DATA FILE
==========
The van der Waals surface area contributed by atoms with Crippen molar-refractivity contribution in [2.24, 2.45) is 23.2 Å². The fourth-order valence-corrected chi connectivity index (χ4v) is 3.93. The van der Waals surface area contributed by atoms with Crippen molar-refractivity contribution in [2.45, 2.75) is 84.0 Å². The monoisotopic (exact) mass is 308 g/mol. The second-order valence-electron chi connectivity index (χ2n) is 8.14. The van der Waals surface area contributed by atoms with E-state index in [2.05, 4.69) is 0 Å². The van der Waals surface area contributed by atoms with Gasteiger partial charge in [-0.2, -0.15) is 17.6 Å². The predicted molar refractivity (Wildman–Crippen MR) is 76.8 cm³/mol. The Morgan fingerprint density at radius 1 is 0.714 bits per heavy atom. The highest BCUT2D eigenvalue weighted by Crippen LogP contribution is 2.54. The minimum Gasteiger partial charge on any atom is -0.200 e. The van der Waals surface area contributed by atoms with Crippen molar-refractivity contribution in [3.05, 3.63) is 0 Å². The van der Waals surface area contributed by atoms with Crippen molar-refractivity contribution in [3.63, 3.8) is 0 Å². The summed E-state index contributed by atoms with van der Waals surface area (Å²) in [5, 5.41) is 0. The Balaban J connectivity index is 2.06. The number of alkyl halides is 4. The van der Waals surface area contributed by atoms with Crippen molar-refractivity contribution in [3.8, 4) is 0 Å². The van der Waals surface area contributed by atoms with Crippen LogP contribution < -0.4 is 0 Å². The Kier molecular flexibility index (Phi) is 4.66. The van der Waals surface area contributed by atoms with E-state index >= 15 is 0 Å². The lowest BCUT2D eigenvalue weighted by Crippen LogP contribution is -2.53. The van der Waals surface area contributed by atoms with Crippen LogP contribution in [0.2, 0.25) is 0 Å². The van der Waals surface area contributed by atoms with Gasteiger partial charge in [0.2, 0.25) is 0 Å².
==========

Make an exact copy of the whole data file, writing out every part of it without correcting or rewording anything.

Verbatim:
The van der Waals surface area contributed by atoms with Crippen molar-refractivity contribution in [2.24, 2.45) is 23.2 Å². The fourth-order valence-corrected chi connectivity index (χ4v) is 3.93. The van der Waals surface area contributed by atoms with Crippen molar-refractivity contribution in [2.45, 2.75) is 84.0 Å². The monoisotopic (exact) mass is 308 g/mol. The second-order valence-electron chi connectivity index (χ2n) is 8.14. The van der Waals surface area contributed by atoms with E-state index in [2.05, 4.69) is 0 Å². The van der Waals surface area contributed by atoms with Gasteiger partial charge in [-0.2, -0.15) is 17.6 Å². The predicted molar refractivity (Wildman–Crippen MR) is 76.8 cm³/mol. The Morgan fingerprint density at radius 1 is 0.714 bits per heavy atom. The highest BCUT2D eigenvalue weighted by Crippen LogP contribution is 2.54. The minimum Gasteiger partial charge on any atom is -0.200 e. The van der Waals surface area contributed by atoms with Crippen molar-refractivity contribution in [3.05, 3.63) is 0 Å². The van der Waals surface area contributed by atoms with Crippen molar-refractivity contribution in [3.63, 3.8) is 0 Å². The summed E-state index contributed by atoms with van der Waals surface area (Å²) in [5, 5.41) is 0. The Balaban J connectivity index is 2.06. The number of alkyl halides is 4. The van der Waals surface area contributed by atoms with Crippen molar-refractivity contribution in [3.8, 4) is 0 Å². The van der Waals surface area contributed by atoms with Crippen LogP contribution < -0.4 is 0 Å². The Kier molecular flexibility index (Phi) is 4.66. The van der Waals surface area contributed by atoms with E-state index >= 15 is 0 Å². The lowest BCUT2D eigenvalue weighted by Crippen LogP contribution is -2.53. The van der Waals surface area contributed by atoms with Crippen LogP contribution in [0.2, 0.25) is 0 Å². The van der Waals surface area contributed by atoms with Gasteiger partial charge in [0.2, 0.25) is 0 Å².